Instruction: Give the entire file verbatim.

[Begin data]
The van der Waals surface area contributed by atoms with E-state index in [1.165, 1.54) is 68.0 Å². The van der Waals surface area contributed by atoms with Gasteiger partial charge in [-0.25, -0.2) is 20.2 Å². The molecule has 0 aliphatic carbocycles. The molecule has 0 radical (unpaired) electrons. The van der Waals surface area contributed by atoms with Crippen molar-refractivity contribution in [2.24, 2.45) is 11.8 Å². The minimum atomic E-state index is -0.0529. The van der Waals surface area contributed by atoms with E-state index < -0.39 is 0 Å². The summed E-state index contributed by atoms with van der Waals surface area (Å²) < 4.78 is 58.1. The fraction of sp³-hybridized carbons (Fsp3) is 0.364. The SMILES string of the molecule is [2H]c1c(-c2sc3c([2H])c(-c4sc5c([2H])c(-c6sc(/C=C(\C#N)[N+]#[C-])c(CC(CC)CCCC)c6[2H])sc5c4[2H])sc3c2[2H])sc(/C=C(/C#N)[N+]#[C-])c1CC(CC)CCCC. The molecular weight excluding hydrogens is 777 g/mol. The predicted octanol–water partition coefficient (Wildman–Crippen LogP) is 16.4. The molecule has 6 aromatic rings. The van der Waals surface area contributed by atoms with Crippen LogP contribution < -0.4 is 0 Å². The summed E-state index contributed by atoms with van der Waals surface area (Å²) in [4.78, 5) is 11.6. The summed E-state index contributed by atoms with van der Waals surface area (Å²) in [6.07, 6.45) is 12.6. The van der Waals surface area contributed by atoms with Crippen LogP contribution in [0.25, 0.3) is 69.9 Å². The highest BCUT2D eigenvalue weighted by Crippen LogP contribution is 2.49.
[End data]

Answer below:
The van der Waals surface area contributed by atoms with E-state index in [1.165, 1.54) is 68.0 Å². The van der Waals surface area contributed by atoms with Gasteiger partial charge in [-0.25, -0.2) is 20.2 Å². The molecule has 0 aliphatic carbocycles. The molecule has 0 radical (unpaired) electrons. The van der Waals surface area contributed by atoms with Crippen molar-refractivity contribution in [2.24, 2.45) is 11.8 Å². The minimum atomic E-state index is -0.0529. The van der Waals surface area contributed by atoms with E-state index < -0.39 is 0 Å². The summed E-state index contributed by atoms with van der Waals surface area (Å²) < 4.78 is 58.1. The fraction of sp³-hybridized carbons (Fsp3) is 0.364. The SMILES string of the molecule is [2H]c1c(-c2sc3c([2H])c(-c4sc5c([2H])c(-c6sc(/C=C(\C#N)[N+]#[C-])c(CC(CC)CCCC)c6[2H])sc5c4[2H])sc3c2[2H])sc(/C=C(/C#N)[N+]#[C-])c1CC(CC)CCCC. The molecular weight excluding hydrogens is 777 g/mol. The predicted octanol–water partition coefficient (Wildman–Crippen LogP) is 16.4. The molecule has 6 aromatic rings. The van der Waals surface area contributed by atoms with Crippen LogP contribution < -0.4 is 0 Å². The summed E-state index contributed by atoms with van der Waals surface area (Å²) in [4.78, 5) is 11.6. The summed E-state index contributed by atoms with van der Waals surface area (Å²) in [6.07, 6.45) is 12.6. The van der Waals surface area contributed by atoms with Crippen LogP contribution in [0.25, 0.3) is 69.9 Å². The highest BCUT2D eigenvalue weighted by Crippen LogP contribution is 2.49.